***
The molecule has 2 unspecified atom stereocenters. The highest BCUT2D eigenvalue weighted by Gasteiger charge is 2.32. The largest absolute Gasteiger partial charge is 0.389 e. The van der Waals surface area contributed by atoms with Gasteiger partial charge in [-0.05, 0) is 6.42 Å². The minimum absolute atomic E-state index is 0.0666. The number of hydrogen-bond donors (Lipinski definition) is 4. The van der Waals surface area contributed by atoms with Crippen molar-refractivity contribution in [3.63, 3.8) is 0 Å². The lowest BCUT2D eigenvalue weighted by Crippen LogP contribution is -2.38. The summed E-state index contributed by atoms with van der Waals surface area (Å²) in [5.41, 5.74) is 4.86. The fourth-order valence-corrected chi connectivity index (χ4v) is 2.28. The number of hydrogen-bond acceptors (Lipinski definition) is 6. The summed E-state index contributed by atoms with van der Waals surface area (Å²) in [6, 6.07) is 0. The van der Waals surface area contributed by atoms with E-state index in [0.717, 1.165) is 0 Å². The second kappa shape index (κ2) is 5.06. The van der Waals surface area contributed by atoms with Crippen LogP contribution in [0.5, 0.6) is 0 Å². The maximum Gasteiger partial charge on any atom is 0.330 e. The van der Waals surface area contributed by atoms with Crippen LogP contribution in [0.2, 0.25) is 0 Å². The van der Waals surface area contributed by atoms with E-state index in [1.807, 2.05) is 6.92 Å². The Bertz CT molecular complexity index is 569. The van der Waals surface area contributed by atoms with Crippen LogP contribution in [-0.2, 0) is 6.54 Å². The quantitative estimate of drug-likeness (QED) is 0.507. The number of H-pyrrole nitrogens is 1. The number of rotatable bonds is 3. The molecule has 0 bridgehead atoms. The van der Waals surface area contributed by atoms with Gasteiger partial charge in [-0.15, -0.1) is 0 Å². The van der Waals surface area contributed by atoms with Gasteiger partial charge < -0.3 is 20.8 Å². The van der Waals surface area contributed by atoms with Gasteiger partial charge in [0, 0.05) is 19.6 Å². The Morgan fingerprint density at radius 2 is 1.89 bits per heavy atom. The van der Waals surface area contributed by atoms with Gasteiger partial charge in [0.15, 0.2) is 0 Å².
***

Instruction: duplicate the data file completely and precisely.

The molecule has 2 unspecified atom stereocenters. The highest BCUT2D eigenvalue weighted by Gasteiger charge is 2.32. The largest absolute Gasteiger partial charge is 0.389 e. The van der Waals surface area contributed by atoms with Gasteiger partial charge in [-0.05, 0) is 6.42 Å². The minimum absolute atomic E-state index is 0.0666. The number of hydrogen-bond donors (Lipinski definition) is 4. The van der Waals surface area contributed by atoms with Crippen molar-refractivity contribution in [3.63, 3.8) is 0 Å². The lowest BCUT2D eigenvalue weighted by Crippen LogP contribution is -2.38. The summed E-state index contributed by atoms with van der Waals surface area (Å²) in [5.41, 5.74) is 4.86. The fourth-order valence-corrected chi connectivity index (χ4v) is 2.28. The number of hydrogen-bond acceptors (Lipinski definition) is 6. The summed E-state index contributed by atoms with van der Waals surface area (Å²) in [6, 6.07) is 0. The van der Waals surface area contributed by atoms with E-state index in [0.717, 1.165) is 0 Å². The second kappa shape index (κ2) is 5.06. The van der Waals surface area contributed by atoms with Crippen LogP contribution in [0.5, 0.6) is 0 Å². The maximum Gasteiger partial charge on any atom is 0.330 e. The van der Waals surface area contributed by atoms with Crippen LogP contribution in [0.2, 0.25) is 0 Å². The van der Waals surface area contributed by atoms with E-state index in [1.807, 2.05) is 6.92 Å². The Bertz CT molecular complexity index is 569. The van der Waals surface area contributed by atoms with Crippen LogP contribution in [-0.2, 0) is 6.54 Å². The quantitative estimate of drug-likeness (QED) is 0.507. The number of H-pyrrole nitrogens is 1. The number of rotatable bonds is 3. The molecule has 0 bridgehead atoms. The van der Waals surface area contributed by atoms with Gasteiger partial charge in [-0.15, -0.1) is 0 Å². The van der Waals surface area contributed by atoms with Gasteiger partial charge < -0.3 is 20.8 Å². The van der Waals surface area contributed by atoms with Gasteiger partial charge in [0, 0.05) is 19.6 Å². The Morgan fingerprint density at radius 2 is 1.89 bits per heavy atom. The van der Waals surface area contributed by atoms with Gasteiger partial charge in [0.15, 0.2) is 0 Å².